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High Energy Astrophysics

Pulsed Gamma-Ray Emission from the Crab Pulsar
Image Credit: Kouichi Hirotani and the MAGIC Collaboration
Pulsed Gamma-Ray Emission from the Crab Pulsar
Figure 15 of "Observations of the Crab pulsar above 25 GeV with the MAGIC I telescope", Aleksic et al. ApJ 742, 43 (2011)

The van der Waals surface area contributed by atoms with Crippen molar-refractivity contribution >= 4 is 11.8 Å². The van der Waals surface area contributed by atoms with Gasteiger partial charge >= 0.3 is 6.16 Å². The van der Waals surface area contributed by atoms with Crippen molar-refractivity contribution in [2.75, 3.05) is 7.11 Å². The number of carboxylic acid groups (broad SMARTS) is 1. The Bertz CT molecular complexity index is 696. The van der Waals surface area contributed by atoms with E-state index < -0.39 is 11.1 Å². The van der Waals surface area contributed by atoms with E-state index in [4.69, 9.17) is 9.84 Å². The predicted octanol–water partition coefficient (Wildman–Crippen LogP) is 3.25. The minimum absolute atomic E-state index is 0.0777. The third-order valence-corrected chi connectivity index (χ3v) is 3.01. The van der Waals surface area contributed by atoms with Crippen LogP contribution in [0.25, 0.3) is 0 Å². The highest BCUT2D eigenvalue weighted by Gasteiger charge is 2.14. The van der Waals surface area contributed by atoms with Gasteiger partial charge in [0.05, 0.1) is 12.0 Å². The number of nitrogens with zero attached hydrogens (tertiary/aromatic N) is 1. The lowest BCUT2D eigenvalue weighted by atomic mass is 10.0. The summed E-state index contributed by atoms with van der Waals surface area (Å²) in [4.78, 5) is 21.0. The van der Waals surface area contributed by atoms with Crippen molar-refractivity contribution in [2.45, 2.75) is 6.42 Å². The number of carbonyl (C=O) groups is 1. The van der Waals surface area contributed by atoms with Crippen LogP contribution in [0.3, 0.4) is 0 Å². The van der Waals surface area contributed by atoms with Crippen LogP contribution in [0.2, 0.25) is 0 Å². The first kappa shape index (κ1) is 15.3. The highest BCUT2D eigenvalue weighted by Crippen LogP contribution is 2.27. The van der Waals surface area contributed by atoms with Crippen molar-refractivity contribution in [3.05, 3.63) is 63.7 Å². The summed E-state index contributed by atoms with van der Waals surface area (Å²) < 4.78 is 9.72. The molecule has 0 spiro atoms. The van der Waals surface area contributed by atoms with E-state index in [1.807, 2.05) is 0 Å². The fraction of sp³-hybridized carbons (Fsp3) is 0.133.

One of the brightest pulsars, the Crab pulsar, has been observed extensively for more than 40 years in a wide frequency range. Among them, an exciting finding was recently made by the MAGIC collaboration, which reported the detection of pulsed signals above 25 GeV (three red diamonds, this work). The thin, black solid line represents the flux of the photons emitted by the primary positrons accelerated in the particle accelerator, while the thin, black dashed one by the secondary pairs created outside the accelerator. The thick green solid line (this work) includes magnetospheric absorption and subsequent reprocesses, and hence represents the flux to be observed. The filled circles (LECS), open circles (MECS), filled triangles (PDS) denote the Boppo SAX observations, while the open triangles the Gamma-ray Imaging Spectrometer (GRIS). The Fermi observations are denoted by filled squares, and the VERITAS observations by the bowtie.
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